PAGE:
The Final Solution

Hermetic Library fellow T Polyphilus reviews The Final Solution: A Story of Detection by Michael Chabon.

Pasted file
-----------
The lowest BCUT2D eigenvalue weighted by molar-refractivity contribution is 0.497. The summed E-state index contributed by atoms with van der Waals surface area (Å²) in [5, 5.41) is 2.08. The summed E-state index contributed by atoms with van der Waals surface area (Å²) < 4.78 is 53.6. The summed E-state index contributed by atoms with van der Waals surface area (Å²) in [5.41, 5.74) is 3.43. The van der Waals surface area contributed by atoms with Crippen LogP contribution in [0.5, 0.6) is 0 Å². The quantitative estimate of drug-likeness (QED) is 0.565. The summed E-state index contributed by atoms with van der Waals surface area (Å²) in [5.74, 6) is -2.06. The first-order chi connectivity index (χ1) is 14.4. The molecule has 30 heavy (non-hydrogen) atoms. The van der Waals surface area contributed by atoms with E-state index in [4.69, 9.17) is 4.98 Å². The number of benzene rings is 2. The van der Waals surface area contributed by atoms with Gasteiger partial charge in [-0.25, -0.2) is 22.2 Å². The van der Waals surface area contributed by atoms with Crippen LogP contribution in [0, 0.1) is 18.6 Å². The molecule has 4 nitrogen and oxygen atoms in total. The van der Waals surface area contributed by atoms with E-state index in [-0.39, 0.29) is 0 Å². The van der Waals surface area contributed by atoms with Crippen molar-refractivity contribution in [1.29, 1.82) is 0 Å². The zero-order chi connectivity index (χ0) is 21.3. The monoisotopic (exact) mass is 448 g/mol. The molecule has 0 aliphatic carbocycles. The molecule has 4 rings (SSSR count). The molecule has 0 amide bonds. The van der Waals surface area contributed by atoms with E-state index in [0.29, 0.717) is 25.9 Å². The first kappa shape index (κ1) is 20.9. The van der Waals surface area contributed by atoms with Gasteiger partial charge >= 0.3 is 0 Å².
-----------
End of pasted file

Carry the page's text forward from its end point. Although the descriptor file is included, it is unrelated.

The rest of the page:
Michael Chabon’s The Final Solution belongs on the shelf right next to “A Study in Emerald” by Neil Gaiman. Both are sidelong additions to the Sherlock Holmes mythos, and neither ever mentions the famous detective by name. Chabon gives us a geriatric Holmes in 1944, referred to only as “the old man.” The legendary sleuth is now dedicated to the pursuit of beekeeping, and baited from his retirement by an enigmatic parrot and the mute Jewish refugee boy to whom the parrot belongs. There is a murder, leading the police to seek the old man’s aid, but it’s not the corpse that intrigues him, nor the hints of espionage surrounding the wartime criminal investigation. The story is a quick read, full of sharply-drawn characters and incisive prose, and it eventuates into distinctly 20th-century concerns with which Arthur Conan Doyle never burdened his Victorian detective. [via]